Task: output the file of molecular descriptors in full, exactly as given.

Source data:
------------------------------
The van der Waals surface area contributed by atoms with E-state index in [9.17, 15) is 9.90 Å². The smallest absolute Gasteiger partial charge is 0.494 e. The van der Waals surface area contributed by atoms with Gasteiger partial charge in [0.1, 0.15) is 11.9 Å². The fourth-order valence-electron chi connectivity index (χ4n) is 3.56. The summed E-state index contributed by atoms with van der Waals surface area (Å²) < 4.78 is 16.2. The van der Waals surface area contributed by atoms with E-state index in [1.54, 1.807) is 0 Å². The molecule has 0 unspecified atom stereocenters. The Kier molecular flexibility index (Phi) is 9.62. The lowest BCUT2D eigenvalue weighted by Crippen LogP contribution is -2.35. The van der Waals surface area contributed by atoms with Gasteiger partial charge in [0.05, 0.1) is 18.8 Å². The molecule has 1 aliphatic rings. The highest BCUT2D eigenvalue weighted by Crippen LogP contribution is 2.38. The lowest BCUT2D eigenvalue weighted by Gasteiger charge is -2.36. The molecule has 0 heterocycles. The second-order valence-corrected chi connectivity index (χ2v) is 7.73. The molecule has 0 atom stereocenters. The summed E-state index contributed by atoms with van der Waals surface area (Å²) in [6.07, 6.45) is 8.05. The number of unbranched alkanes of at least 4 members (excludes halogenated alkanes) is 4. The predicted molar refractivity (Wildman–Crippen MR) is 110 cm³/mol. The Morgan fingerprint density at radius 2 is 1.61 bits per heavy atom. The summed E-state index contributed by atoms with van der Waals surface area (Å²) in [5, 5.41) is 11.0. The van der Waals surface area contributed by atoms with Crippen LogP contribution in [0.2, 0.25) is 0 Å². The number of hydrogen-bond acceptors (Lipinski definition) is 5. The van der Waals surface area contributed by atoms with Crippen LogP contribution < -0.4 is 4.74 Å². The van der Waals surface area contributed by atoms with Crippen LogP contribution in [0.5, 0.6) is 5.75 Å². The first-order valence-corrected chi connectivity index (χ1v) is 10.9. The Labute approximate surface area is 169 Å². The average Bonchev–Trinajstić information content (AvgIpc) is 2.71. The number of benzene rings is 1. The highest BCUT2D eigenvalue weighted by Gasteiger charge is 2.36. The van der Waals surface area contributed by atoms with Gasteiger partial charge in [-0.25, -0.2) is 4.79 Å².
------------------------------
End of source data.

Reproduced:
The van der Waals surface area contributed by atoms with E-state index in [9.17, 15) is 9.90 Å². The smallest absolute Gasteiger partial charge is 0.494 e. The van der Waals surface area contributed by atoms with Gasteiger partial charge in [0.1, 0.15) is 11.9 Å². The fourth-order valence-electron chi connectivity index (χ4n) is 3.56. The summed E-state index contributed by atoms with van der Waals surface area (Å²) < 4.78 is 16.2. The van der Waals surface area contributed by atoms with E-state index in [1.54, 1.807) is 0 Å². The molecule has 0 unspecified atom stereocenters. The Kier molecular flexibility index (Phi) is 9.62. The lowest BCUT2D eigenvalue weighted by Crippen LogP contribution is -2.35. The van der Waals surface area contributed by atoms with Gasteiger partial charge in [0.05, 0.1) is 18.8 Å². The molecule has 1 aliphatic rings. The highest BCUT2D eigenvalue weighted by Crippen LogP contribution is 2.38. The lowest BCUT2D eigenvalue weighted by Gasteiger charge is -2.36. The molecule has 0 heterocycles. The second-order valence-corrected chi connectivity index (χ2v) is 7.73. The molecule has 0 atom stereocenters. The summed E-state index contributed by atoms with van der Waals surface area (Å²) in [6.07, 6.45) is 8.05. The number of unbranched alkanes of at least 4 members (excludes halogenated alkanes) is 4. The predicted molar refractivity (Wildman–Crippen MR) is 110 cm³/mol. The Morgan fingerprint density at radius 2 is 1.61 bits per heavy atom. The summed E-state index contributed by atoms with van der Waals surface area (Å²) in [5, 5.41) is 11.0. The van der Waals surface area contributed by atoms with Crippen LogP contribution in [0.2, 0.25) is 0 Å². The number of hydrogen-bond acceptors (Lipinski definition) is 5. The van der Waals surface area contributed by atoms with Crippen LogP contribution < -0.4 is 4.74 Å². The van der Waals surface area contributed by atoms with Crippen LogP contribution in [0.5, 0.6) is 5.75 Å². The first-order valence-corrected chi connectivity index (χ1v) is 10.9. The Labute approximate surface area is 169 Å². The average Bonchev–Trinajstić information content (AvgIpc) is 2.71. The number of benzene rings is 1. The highest BCUT2D eigenvalue weighted by Gasteiger charge is 2.36. The van der Waals surface area contributed by atoms with Gasteiger partial charge in [-0.25, -0.2) is 4.79 Å².